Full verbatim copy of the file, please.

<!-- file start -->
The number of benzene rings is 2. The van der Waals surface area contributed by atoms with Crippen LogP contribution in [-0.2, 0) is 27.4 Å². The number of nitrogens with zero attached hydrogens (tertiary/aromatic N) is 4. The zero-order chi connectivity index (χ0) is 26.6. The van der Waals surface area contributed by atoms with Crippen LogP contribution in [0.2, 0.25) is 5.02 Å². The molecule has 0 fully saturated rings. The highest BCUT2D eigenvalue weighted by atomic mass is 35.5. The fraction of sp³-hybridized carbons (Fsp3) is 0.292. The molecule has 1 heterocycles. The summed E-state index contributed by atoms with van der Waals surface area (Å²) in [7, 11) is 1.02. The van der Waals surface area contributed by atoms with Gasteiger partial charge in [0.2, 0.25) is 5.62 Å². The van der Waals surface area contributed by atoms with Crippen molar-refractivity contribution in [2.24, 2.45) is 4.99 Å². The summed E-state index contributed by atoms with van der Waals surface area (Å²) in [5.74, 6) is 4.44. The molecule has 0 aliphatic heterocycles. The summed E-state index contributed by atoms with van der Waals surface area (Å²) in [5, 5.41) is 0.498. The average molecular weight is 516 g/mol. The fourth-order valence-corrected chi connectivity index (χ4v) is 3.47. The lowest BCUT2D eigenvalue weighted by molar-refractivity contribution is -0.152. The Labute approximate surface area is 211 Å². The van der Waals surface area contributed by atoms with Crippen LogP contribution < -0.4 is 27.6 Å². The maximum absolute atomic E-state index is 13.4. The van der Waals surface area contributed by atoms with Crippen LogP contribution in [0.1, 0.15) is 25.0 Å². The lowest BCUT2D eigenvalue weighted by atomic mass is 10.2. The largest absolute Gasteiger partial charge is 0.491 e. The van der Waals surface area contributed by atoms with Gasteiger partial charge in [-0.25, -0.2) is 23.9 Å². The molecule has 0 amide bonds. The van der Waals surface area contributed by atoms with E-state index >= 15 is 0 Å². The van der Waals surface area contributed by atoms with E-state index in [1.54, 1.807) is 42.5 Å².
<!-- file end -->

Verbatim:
The number of benzene rings is 2. The van der Waals surface area contributed by atoms with Crippen LogP contribution in [-0.2, 0) is 27.4 Å². The number of nitrogens with zero attached hydrogens (tertiary/aromatic N) is 4. The zero-order chi connectivity index (χ0) is 26.6. The van der Waals surface area contributed by atoms with Crippen LogP contribution in [0.2, 0.25) is 5.02 Å². The molecule has 0 fully saturated rings. The highest BCUT2D eigenvalue weighted by atomic mass is 35.5. The fraction of sp³-hybridized carbons (Fsp3) is 0.292. The molecule has 1 heterocycles. The summed E-state index contributed by atoms with van der Waals surface area (Å²) in [7, 11) is 1.02. The van der Waals surface area contributed by atoms with Gasteiger partial charge in [0.2, 0.25) is 5.62 Å². The van der Waals surface area contributed by atoms with Crippen molar-refractivity contribution in [2.24, 2.45) is 4.99 Å². The summed E-state index contributed by atoms with van der Waals surface area (Å²) in [5.74, 6) is 4.44. The molecule has 0 aliphatic heterocycles. The summed E-state index contributed by atoms with van der Waals surface area (Å²) in [5, 5.41) is 0.498. The average molecular weight is 516 g/mol. The fourth-order valence-corrected chi connectivity index (χ4v) is 3.47. The lowest BCUT2D eigenvalue weighted by molar-refractivity contribution is -0.152. The Labute approximate surface area is 211 Å². The van der Waals surface area contributed by atoms with Crippen LogP contribution < -0.4 is 27.6 Å². The maximum absolute atomic E-state index is 13.4. The van der Waals surface area contributed by atoms with Crippen LogP contribution in [0.1, 0.15) is 25.0 Å². The lowest BCUT2D eigenvalue weighted by atomic mass is 10.2. The largest absolute Gasteiger partial charge is 0.491 e. The van der Waals surface area contributed by atoms with Gasteiger partial charge in [-0.25, -0.2) is 23.9 Å². The molecule has 0 amide bonds. The van der Waals surface area contributed by atoms with E-state index >= 15 is 0 Å². The van der Waals surface area contributed by atoms with E-state index in [1.54, 1.807) is 42.5 Å².